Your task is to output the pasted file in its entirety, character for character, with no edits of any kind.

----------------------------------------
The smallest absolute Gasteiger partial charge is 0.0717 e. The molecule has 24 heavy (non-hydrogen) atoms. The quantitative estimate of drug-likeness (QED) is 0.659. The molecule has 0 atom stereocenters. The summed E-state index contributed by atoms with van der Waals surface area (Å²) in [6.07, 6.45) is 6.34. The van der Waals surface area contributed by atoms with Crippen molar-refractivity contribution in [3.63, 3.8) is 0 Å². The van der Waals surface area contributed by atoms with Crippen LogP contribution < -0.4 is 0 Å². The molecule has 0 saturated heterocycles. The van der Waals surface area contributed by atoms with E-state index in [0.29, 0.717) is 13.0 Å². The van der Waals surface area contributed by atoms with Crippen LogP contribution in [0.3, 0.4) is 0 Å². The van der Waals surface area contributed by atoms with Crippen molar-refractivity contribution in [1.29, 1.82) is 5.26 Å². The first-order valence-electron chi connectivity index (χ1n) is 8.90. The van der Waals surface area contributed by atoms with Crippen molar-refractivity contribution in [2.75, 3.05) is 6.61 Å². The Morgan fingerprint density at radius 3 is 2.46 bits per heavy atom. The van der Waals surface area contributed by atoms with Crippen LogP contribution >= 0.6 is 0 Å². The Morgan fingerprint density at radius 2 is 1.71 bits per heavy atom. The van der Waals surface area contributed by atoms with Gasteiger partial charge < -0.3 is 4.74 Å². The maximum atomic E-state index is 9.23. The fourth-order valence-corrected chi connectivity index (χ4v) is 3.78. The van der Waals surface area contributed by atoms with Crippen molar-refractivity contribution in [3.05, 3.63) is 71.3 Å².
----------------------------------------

The smallest absolute Gasteiger partial charge is 0.0717 e. The molecule has 24 heavy (non-hydrogen) atoms. The quantitative estimate of drug-likeness (QED) is 0.659. The molecule has 0 atom stereocenters. The summed E-state index contributed by atoms with van der Waals surface area (Å²) in [6.07, 6.45) is 6.34. The van der Waals surface area contributed by atoms with Crippen molar-refractivity contribution in [3.63, 3.8) is 0 Å². The van der Waals surface area contributed by atoms with Crippen LogP contribution < -0.4 is 0 Å². The molecule has 0 saturated heterocycles. The van der Waals surface area contributed by atoms with E-state index in [0.29, 0.717) is 13.0 Å². The van der Waals surface area contributed by atoms with Crippen LogP contribution in [0.3, 0.4) is 0 Å². The van der Waals surface area contributed by atoms with Crippen molar-refractivity contribution in [1.29, 1.82) is 5.26 Å². The first-order valence-electron chi connectivity index (χ1n) is 8.90. The van der Waals surface area contributed by atoms with Crippen molar-refractivity contribution in [2.75, 3.05) is 6.61 Å². The Morgan fingerprint density at radius 3 is 2.46 bits per heavy atom. The van der Waals surface area contributed by atoms with Crippen LogP contribution >= 0.6 is 0 Å². The Morgan fingerprint density at radius 2 is 1.71 bits per heavy atom. The van der Waals surface area contributed by atoms with Gasteiger partial charge < -0.3 is 4.74 Å². The maximum atomic E-state index is 9.23. The fourth-order valence-corrected chi connectivity index (χ4v) is 3.78. The van der Waals surface area contributed by atoms with Crippen molar-refractivity contribution in [3.05, 3.63) is 71.3 Å².